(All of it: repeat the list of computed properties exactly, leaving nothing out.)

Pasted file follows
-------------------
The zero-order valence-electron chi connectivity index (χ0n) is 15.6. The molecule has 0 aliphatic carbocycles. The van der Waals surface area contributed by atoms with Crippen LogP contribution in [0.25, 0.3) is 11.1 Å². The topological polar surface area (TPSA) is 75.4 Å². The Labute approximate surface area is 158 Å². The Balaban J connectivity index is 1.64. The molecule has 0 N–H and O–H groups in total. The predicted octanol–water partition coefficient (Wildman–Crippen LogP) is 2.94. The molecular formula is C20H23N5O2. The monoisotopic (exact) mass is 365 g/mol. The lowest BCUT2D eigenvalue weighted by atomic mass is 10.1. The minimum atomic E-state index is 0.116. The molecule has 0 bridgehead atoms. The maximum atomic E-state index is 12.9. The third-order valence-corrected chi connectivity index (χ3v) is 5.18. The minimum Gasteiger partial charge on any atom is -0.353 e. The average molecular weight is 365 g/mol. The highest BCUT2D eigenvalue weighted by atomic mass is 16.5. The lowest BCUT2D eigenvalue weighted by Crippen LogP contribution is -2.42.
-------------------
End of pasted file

The zero-order valence-electron chi connectivity index (χ0n) is 15.6. The molecule has 0 aliphatic carbocycles. The van der Waals surface area contributed by atoms with Crippen LogP contribution in [0.25, 0.3) is 11.1 Å². The topological polar surface area (TPSA) is 75.4 Å². The Labute approximate surface area is 158 Å². The Balaban J connectivity index is 1.64. The molecule has 0 N–H and O–H groups in total. The predicted octanol–water partition coefficient (Wildman–Crippen LogP) is 2.94. The molecular formula is C20H23N5O2. The monoisotopic (exact) mass is 365 g/mol. The lowest BCUT2D eigenvalue weighted by atomic mass is 10.1. The minimum atomic E-state index is 0.116. The molecule has 0 bridgehead atoms. The maximum atomic E-state index is 12.9. The third-order valence-corrected chi connectivity index (χ3v) is 5.18. The minimum Gasteiger partial charge on any atom is -0.353 e. The average molecular weight is 365 g/mol. The highest BCUT2D eigenvalue weighted by atomic mass is 16.5. The lowest BCUT2D eigenvalue weighted by Crippen LogP contribution is -2.42.